Can Trivial Factors Still Amount To Disability Discrimination?

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If a Claimant's conduct, arising from a disability, is a minor contributing factor to a decision taken to dismiss the Claimant, can that lead to a claim for disability discrimination?
UK Employment and HR
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If a Claimant's conduct, arising from a disability, is a minor contributing factor to a decision taken to dismiss the Claimant, can that lead to a claim for disability discrimination? Yes, ruled the Employment Appeal Tribunal (EAT) recently in Bodis v Lindfield Christian Care Home.


The Claimant, Ms. Bodis, suffered from depression and anxiety. Following a number of incidents, which included defacing other staff members' photos and displays being damaged, Lindfield Christian Care Home (LCCH) conducted an investigation, which led to them deciding that Ms. Bodis had been the perpetrator of the incidents. Ms. Bodis was suspended from her duties and she faced allegations of gross misconduct.

At a disciplinary meeting, held in March 2019, Ms. Bodis confirmed that she was fit to continue with the hearing, having twice been advised in writing that LCCH would consider an adjournment of the meeting, if she provided a letter from a doctor stating that she was unfit to attend, due to her depression and anxiety. During the meeting, Ms. Bodis did not offer any alternative explanation to the incidents that had occurred, save for denying that she had been responsible for them.

Further, during the investigation, Ms. Bodis gave short and evasive answers to questions, which were given in this way because of her disability. The approach that Ms Bodis. took to answering questions was confirmed as being part of the reason for progressing the matter to a full disciplinary hearing. Following the conclusion of the disciplinary process, Ms Bodis. was dismissed for gross misconduct, with LCCH stating that the employment relationship had completely broken down. Ms. Bodis brought claims for unfair dismissal and discrimination arising from disability.

The Employment Tribunal (ET) dismissed both of Ms. Bodis' claims, though they accepted that the manner in which Ms. Bodis answered questions in the investigation meeting arose as a consequence of her disability. They also found that the manner in which she answered questions had influenced the decision by LCCH to take the matter to a formal disciplinary. However, the ET ruled that because this had only been a trivial influence, and not an effective cause, the decision made to dismiss Ms. Bodis did not arise from her conduct in the meeting. Ms. Bodis appealed the ET's decision.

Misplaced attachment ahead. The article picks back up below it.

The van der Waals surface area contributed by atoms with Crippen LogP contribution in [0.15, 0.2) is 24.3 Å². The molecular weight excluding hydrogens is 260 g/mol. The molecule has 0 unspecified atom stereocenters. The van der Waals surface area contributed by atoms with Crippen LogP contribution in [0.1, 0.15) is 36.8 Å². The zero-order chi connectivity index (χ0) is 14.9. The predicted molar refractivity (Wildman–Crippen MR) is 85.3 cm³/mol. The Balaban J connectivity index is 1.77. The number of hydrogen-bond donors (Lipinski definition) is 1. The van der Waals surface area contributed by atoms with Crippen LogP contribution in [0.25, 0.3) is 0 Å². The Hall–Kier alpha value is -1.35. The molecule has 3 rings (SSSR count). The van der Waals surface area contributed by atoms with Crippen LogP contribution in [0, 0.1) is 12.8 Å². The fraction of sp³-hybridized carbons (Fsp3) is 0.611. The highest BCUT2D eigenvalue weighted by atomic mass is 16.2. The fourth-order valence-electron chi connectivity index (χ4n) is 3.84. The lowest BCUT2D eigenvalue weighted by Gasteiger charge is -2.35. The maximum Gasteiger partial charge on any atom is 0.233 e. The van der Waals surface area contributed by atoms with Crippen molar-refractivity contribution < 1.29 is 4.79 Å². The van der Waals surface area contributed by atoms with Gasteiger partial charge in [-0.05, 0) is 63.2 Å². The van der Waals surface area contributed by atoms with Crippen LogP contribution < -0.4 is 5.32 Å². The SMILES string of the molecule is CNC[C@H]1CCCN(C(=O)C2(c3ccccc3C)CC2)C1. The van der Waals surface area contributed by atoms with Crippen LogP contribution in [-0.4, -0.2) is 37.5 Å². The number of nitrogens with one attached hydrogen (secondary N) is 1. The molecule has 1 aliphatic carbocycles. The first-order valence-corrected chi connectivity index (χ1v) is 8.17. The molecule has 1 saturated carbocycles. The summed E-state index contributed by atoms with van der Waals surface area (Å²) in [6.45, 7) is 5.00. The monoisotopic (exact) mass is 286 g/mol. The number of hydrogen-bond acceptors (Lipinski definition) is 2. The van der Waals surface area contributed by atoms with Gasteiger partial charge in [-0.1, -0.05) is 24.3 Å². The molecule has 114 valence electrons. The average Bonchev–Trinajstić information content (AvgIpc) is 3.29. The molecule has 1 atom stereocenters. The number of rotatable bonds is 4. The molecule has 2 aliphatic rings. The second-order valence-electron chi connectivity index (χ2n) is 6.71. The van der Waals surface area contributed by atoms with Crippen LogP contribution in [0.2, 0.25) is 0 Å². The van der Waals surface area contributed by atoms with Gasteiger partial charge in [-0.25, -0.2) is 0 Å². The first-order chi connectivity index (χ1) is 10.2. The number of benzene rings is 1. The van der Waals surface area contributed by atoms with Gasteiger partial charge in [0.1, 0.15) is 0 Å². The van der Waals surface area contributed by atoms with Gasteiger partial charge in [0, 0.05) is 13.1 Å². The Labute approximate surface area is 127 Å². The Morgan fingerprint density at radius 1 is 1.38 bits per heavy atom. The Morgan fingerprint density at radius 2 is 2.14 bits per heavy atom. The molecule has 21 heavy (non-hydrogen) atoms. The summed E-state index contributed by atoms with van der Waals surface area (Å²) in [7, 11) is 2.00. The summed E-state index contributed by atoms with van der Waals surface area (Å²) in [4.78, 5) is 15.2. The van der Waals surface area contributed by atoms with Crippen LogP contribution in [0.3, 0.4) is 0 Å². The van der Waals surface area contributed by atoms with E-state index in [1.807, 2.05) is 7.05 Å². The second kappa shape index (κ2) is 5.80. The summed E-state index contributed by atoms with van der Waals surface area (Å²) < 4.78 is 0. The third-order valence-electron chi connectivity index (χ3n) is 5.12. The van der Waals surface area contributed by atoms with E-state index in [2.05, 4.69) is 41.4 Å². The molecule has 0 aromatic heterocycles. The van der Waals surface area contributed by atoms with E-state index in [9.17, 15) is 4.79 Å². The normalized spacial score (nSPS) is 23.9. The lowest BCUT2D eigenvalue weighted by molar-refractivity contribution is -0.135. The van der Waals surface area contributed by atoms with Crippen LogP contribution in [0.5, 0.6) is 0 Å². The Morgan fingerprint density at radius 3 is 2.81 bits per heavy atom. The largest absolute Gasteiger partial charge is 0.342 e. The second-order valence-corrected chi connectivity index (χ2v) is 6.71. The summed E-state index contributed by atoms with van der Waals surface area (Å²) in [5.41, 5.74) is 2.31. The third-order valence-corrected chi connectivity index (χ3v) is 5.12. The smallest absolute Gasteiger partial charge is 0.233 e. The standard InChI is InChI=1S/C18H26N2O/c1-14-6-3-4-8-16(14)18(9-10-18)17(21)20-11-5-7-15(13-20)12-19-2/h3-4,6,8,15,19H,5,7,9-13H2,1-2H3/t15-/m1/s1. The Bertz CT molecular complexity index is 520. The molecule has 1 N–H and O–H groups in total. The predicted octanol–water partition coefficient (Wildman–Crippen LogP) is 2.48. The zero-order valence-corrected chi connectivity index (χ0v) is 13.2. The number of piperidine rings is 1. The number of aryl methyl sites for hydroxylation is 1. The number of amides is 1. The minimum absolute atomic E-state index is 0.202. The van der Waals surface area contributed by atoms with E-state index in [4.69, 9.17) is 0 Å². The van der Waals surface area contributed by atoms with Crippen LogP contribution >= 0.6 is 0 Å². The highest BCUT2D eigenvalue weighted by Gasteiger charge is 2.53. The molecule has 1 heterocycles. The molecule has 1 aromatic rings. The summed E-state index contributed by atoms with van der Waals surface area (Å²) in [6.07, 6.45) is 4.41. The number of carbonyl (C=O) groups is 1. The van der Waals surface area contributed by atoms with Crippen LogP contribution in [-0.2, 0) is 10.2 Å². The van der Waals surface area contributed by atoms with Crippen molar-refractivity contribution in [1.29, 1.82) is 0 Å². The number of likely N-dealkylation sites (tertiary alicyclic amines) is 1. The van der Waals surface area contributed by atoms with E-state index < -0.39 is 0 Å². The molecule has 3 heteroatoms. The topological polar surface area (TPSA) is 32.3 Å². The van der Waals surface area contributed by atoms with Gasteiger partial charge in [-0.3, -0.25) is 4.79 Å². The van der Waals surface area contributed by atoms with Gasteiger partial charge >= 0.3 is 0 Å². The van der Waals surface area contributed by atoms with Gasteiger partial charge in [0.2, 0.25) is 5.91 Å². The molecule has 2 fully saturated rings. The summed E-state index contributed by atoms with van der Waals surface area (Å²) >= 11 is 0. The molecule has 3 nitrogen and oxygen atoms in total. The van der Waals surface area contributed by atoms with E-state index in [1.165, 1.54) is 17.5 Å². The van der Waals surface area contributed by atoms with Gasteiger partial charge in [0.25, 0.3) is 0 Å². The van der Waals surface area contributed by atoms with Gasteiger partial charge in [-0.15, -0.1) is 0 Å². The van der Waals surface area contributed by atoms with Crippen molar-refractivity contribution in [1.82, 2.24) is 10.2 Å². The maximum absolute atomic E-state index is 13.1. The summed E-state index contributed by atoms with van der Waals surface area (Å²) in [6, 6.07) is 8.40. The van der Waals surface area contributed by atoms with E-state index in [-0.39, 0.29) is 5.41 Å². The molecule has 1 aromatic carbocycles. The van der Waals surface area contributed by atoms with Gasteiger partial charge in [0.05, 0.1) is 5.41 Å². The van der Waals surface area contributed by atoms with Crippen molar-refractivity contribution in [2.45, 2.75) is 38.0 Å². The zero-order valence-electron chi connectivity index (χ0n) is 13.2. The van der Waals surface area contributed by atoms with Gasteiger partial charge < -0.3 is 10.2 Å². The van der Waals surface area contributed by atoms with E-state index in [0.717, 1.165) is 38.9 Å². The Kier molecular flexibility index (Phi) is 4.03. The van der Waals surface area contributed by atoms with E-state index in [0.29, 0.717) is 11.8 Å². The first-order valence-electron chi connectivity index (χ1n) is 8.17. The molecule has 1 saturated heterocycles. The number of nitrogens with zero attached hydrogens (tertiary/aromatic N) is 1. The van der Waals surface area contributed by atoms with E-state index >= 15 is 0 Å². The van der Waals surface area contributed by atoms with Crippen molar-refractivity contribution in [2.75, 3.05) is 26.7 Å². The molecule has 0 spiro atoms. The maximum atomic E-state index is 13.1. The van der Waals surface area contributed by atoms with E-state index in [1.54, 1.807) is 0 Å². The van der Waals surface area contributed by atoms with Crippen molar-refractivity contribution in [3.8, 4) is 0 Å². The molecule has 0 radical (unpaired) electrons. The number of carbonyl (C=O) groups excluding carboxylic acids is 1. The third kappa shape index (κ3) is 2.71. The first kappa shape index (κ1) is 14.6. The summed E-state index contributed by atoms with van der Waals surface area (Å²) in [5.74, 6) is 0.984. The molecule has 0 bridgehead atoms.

The EAT disagreed with the ET's judgment, ruling that even though Ms. Bodis' manner in answering questions in the investigation meeting only had a small influence on the investigator's decision to recommend disciplinary action, it still amounted to discrimination arising from disability.

The EAT commented that the key question to consider is whether the unfavourable treatment is because of something arising in consequence of disability, but reasoned that there is not a requirement that the treatment be solely or principally because of the disability. It only need be that something is of enough causal significance that the unfavourable treatment in question can be said to be because of it. Therefore, it did not matter that the Claimant's behaviour in the meeting was only a minor part of the investigators decision to proceed to a full disciplinary process – that it factored into their decision at all was enough to amount to disability discrimination.

However, the EAT agreed with the ET that the treatment was a proportionate means of achieving a legitimate aim, being the maintaining of disciplinary standards, and therefore LCCH's actions were justified. Further, because Ms. Bodis did not appeal the finding that this treatment was justified, the EAT ruled that the appeal could not succeed.

Learning Points

While the appeal failed, this case serves as a strong reminder that employers need to be aware that decisions influenced by an employee's disability, in relation to their conduct, could be considered discriminatory, no matter how minor an employer might deem that influence. The amount of influence will not alter whether an act was discriminatory or not, so long as there is an effective cause.

Employers must ensure that they conduct thorough investigation and decision-making processes that take into account all relevant factors, including any influence that the employee's disability may have. It is important to be satisfied that any action taken against the employee will be capable of being objectively justified, in the event of a challenge.

The content of this article is intended to provide a general guide to the subject matter. Specialist advice should be sought about your specific circumstances.

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